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I have 3 classes: A,B and C.

Class A contains 2 objects of type B. Class C (the "container") has a list of A objects, and since sometimes i need to iterate directly on all of the created B objects, a list of the B objects contained by the A objects.

class A {
    private B b1;
    private B b2;
    ...
}
class B {...}
class C {
    List<A> aList;
    List<B> bList;
    ...
    }

This is redundant and clearly error prone.

Is there a way to iterate on the set of all the B objects contained by the A objects in aList?

I'm looking for some syntactic sugar to avoid code like:

public B hasFoo(Q){
   for(A a:aList){
     if(a.getB1().hasFoo(Q))return a.getB1();
     if(a.getB2().hasFoo(Q))return a.getB2();
   }
}
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1  
Did you try it? –  Jeffrey Jul 3 '13 at 20:40
    
Why can't you access the B properties by iterating over List<A>? That really won't take you much extra work. –  Rohit Jain Jul 3 '13 at 20:41
    
Made question more clear, i'm looking for a prettier way of doing it! –  Enoon Jul 3 '13 at 20:50
    
Don't make things private if you want to access them from the outside. Private means it can only be accessed from within the class. –  Thijser Jul 3 '13 at 21:03
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3 Answers

up vote 1 down vote accepted

If you have a lot of different operations you'd want to perform on both b1 and b2 (not just hasFoo()), you could set up an iterator in A that lets you loop through both b1 and b2. Something like this works, although it looks sort of hacky:

class A {
   private B b1;
   private B b2;

   private class TheBees implements Iterable<B> {
     public Iterator<B> iterator() {
       return new Iterator<B> () {
         private int which = 0;
         public boolean hasNext() { return which < 2; }
         public B next() {
           which++;
           if (which == 1) return b1;
           if (which == 2) return b2;
           throw new NoSuchElementException ();
         }
         public void remove() { throw new UnsupportedOperationException (); }
       };
     }
   }

   public Iterable<B> theBees () {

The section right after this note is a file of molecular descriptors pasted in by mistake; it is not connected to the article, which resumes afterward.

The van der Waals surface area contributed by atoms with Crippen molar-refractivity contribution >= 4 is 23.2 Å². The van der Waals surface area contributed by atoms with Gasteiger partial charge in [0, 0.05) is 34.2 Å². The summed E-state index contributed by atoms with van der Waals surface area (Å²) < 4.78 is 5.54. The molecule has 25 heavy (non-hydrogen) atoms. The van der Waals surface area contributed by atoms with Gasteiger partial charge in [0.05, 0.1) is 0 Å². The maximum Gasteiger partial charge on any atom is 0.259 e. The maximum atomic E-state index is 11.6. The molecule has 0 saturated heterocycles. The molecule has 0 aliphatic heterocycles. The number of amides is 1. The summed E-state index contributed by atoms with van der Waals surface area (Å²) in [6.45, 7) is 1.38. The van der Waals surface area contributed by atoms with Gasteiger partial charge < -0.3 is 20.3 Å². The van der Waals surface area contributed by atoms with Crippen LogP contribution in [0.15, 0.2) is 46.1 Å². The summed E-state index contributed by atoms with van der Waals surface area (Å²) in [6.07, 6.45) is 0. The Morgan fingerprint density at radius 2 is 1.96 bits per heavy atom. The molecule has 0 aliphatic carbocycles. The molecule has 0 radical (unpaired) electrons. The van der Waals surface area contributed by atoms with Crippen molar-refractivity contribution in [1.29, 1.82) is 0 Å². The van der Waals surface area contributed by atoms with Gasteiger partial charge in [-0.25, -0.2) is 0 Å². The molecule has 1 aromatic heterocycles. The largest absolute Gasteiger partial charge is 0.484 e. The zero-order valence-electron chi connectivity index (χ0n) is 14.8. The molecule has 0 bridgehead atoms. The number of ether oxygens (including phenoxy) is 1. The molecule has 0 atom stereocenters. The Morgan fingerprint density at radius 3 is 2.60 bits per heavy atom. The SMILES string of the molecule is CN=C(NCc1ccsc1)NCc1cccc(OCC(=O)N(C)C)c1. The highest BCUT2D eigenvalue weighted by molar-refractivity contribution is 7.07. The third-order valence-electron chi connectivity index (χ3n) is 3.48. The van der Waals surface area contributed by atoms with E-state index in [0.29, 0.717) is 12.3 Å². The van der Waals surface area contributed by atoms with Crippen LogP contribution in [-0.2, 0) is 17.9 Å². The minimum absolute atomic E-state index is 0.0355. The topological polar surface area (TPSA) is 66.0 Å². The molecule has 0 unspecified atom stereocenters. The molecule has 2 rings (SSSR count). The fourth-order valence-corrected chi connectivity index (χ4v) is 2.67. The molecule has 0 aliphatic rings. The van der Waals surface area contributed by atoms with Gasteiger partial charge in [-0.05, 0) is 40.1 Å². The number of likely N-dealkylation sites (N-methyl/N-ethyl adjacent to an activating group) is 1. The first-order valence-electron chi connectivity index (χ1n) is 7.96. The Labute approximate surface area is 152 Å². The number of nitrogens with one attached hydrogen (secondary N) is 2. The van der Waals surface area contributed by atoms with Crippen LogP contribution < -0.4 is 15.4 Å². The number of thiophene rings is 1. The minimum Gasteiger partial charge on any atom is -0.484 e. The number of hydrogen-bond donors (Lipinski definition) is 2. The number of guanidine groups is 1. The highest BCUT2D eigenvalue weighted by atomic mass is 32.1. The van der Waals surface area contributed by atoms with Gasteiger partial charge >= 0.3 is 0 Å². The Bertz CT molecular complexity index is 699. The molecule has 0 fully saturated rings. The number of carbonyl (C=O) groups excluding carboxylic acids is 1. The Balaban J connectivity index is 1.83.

return (new TheBees ());
   }

   // other stuff...
}

and now you could write

for (A a : aList) {
   for (B b : a.theBees())
       if (b.hasFoo(Q)) return b;
}

That's an awful lot of junk to add just to make this one loop look better. But if this is a pattern you'd use a lot, and with other things besides hasFoo(), it might be worthwhile. If you want to make it less hacky, I'd modify A to hold a two-element array of B (instead of b1 and b2), and then TheBees.iterator() could just return Arrays.asList(bArray).iterator() [note: I haven't tried it].

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Unfortunately, the answer is no, there is no more concise way to write what you have already.

Without an additional redundant data structure, you will need to iterate over all of the A objects, and then all of the B objects contained within them just as in your example.

A slight design improvement may be to have the A objects perform the iteration of their B objects themselves. E.g.

// In class A
public B getAppropriateB(Q)
{
    if (B1.hasFoo(Q)) return B1;
    if (B2.hasFoo(Q)) return B2;
    return null;  // or throw an exception...
}

And then in class C:

public B hasFoo(Q){
    for(A a:aList){
        B b = a.hasAppropriateB(Q);
        if (b != null) return b;
    }
}

However, this does not save you any characters, if that is specifically what you are looking for.

If you have a lot of B objects per each A object (more than just 2 as illustrated in your example), then it may (a very tentative and conditional may) be worthwhile to use reflection to iterate over the B objects. This is most likely (almost definitely) unwise unless it is infeasible to write the B iteration code directly.

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If 'B' needs to be accessed (logically) outside of it's class, there's no use making it private. So just make B public but make sure you provide a standard getter and setter instead of addressing the fields directly.

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1  
I was more looking for some syntactic sugar, i know how to access it :) - i'm editing the question to make this more clear! –  Enoon Jul 3 '13 at 20:46
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